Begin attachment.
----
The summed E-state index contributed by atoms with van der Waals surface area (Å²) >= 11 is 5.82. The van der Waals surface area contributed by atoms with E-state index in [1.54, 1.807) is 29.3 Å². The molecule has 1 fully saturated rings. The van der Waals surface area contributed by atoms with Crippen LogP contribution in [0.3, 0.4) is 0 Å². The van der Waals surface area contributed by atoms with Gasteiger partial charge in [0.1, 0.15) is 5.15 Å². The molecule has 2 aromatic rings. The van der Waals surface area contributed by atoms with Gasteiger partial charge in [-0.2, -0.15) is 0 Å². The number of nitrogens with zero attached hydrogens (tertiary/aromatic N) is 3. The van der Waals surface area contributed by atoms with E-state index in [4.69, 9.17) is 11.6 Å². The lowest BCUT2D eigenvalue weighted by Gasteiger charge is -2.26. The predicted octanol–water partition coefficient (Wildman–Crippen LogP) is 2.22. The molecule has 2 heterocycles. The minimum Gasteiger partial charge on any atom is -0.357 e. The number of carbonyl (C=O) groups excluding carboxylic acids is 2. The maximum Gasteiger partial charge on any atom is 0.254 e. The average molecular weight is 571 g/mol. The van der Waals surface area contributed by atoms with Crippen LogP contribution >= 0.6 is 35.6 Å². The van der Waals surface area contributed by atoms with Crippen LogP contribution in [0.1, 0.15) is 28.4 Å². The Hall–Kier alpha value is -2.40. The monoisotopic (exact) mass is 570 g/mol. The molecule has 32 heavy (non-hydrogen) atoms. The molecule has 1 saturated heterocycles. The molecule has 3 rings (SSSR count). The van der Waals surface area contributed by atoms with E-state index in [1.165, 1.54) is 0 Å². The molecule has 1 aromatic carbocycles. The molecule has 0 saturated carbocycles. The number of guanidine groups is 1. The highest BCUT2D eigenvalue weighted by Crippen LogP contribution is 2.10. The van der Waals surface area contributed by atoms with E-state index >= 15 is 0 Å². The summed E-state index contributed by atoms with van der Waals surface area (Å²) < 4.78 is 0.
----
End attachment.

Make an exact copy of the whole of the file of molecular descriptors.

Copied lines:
The summed E-state index contributed by atoms with van der Waals surface area (Å²) >= 11 is 5.82. The van der Waals surface area contributed by atoms with E-state index in [1.54, 1.807) is 29.3 Å². The molecule has 1 fully saturated rings. The van der Waals surface area contributed by atoms with Crippen LogP contribution in [0.3, 0.4) is 0 Å². The van der Waals surface area contributed by atoms with Gasteiger partial charge in [0.1, 0.15) is 5.15 Å². The molecule has 2 aromatic rings. The van der Waals surface area contributed by atoms with Gasteiger partial charge in [-0.2, -0.15) is 0 Å². The number of nitrogens with zero attached hydrogens (tertiary/aromatic N) is 3. The van der Waals surface area contributed by atoms with E-state index in [4.69, 9.17) is 11.6 Å². The lowest BCUT2D eigenvalue weighted by Gasteiger charge is -2.26. The predicted octanol–water partition coefficient (Wildman–Crippen LogP) is 2.22. The molecule has 2 heterocycles. The minimum Gasteiger partial charge on any atom is -0.357 e. The number of carbonyl (C=O) groups excluding carboxylic acids is 2. The maximum Gasteiger partial charge on any atom is 0.254 e. The average molecular weight is 571 g/mol. The van der Waals surface area contributed by atoms with Crippen LogP contribution >= 0.6 is 35.6 Å². The van der Waals surface area contributed by atoms with Crippen LogP contribution in [0.1, 0.15) is 28.4 Å². The Hall–Kier alpha value is -2.40. The monoisotopic (exact) mass is 570 g/mol. The molecule has 32 heavy (non-hydrogen) atoms. The molecule has 1 saturated heterocycles. The molecule has 3 rings (SSSR count). The van der Waals surface area contributed by atoms with E-state index in [1.165, 1.54) is 0 Å². The molecule has 1 aromatic carbocycles. The molecule has 0 saturated carbocycles. The number of guanidine groups is 1. The highest BCUT2D eigenvalue weighted by Crippen LogP contribution is 2.10. The van der Waals surface area contributed by atoms with E-state index >= 15 is 0 Å². The summed E-state index contributed by atoms with van der Waals surface area (Å²) < 4.78 is 0.